In the past, white Americans have largely opposed the idea of reparations, but a 2016 poll suggested attitudes are changing: Older Americans were still largely opposed, but about half of millennials supported the idea or were not sure how they felt.

Still, when Natasha Martin, a Seattle-based artist, created a reparations Facebook group in June 2016 as a sort of social experiment, she didn't have to spread the word. Trolls did that for her. Or, as Martin put it: "The project went viral because America is an anti-black racist nation and the word reparations is like a trigger word for white supremacist, gun-toting, hate-filled people."

Since then, though, the group has evolved into a no-trolls-allowed community where members make all sorts of offerings and requests. Recently, from Philadelphia, a woman offered a $25 Trader Joe's gift card and a Bryn Mawr student offered free babysitting services. There were even more local people making requests, mostly for cash — for driving lessons, college textbooks, a space heater, or just to cover basic necessities for another day.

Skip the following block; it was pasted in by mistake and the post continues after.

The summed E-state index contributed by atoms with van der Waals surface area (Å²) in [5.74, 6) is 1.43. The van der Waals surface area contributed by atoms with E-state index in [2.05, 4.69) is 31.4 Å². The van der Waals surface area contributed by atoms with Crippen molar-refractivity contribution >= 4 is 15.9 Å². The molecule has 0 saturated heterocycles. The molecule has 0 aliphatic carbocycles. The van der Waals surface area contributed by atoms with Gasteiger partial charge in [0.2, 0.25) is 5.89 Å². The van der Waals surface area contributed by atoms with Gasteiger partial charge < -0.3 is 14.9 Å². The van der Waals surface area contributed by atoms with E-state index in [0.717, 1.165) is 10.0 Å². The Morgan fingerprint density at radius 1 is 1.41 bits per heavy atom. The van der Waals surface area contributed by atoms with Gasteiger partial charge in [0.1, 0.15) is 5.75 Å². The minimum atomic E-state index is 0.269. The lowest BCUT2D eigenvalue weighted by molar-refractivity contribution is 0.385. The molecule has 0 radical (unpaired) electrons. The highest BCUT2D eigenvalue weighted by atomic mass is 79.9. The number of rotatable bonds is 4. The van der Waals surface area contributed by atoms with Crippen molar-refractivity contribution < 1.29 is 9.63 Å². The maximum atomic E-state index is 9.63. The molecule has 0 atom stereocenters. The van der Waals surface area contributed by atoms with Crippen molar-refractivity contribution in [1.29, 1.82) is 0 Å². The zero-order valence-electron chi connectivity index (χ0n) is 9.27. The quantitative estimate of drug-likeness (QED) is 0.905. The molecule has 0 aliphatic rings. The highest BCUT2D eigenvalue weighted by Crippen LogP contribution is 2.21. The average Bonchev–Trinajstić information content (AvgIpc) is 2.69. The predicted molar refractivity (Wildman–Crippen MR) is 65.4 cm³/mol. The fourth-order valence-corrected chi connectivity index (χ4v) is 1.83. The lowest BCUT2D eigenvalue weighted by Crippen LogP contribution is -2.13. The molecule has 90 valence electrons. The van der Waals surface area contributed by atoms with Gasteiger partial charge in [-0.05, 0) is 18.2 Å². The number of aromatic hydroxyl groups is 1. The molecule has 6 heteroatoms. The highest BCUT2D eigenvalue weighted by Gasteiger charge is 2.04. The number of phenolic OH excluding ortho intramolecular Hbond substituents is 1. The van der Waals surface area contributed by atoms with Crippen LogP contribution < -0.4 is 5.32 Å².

"The theory of reparations can be quite polarizing and divisive, but that has very little to do with what's happening in this group," Martin said. "It's more about addressing an immediate need. We get overwhelmed: Income inequality in general is too large a problem. But you can help another person with something like a gift card you're not going to use; it feels actionable."

Yet, what she sees in the group — and the numerous copycats that have followed it — is not some heightened interracial understanding. "Mostly, it's single black moms supporting each other." She thinks the white participants don't, overall, spend enough time listening before they make offers: "Nobody needs a damn flower bookmark. What they need is to make rent this month."

Still, some group members said they found the response encouraging.

"It was welcoming," said one woman, who is 31, lives in Logan, and declined to be identified because she worried about the stigma of requesting assistance. "I wasn't alone. There are still some genuine, good people out there."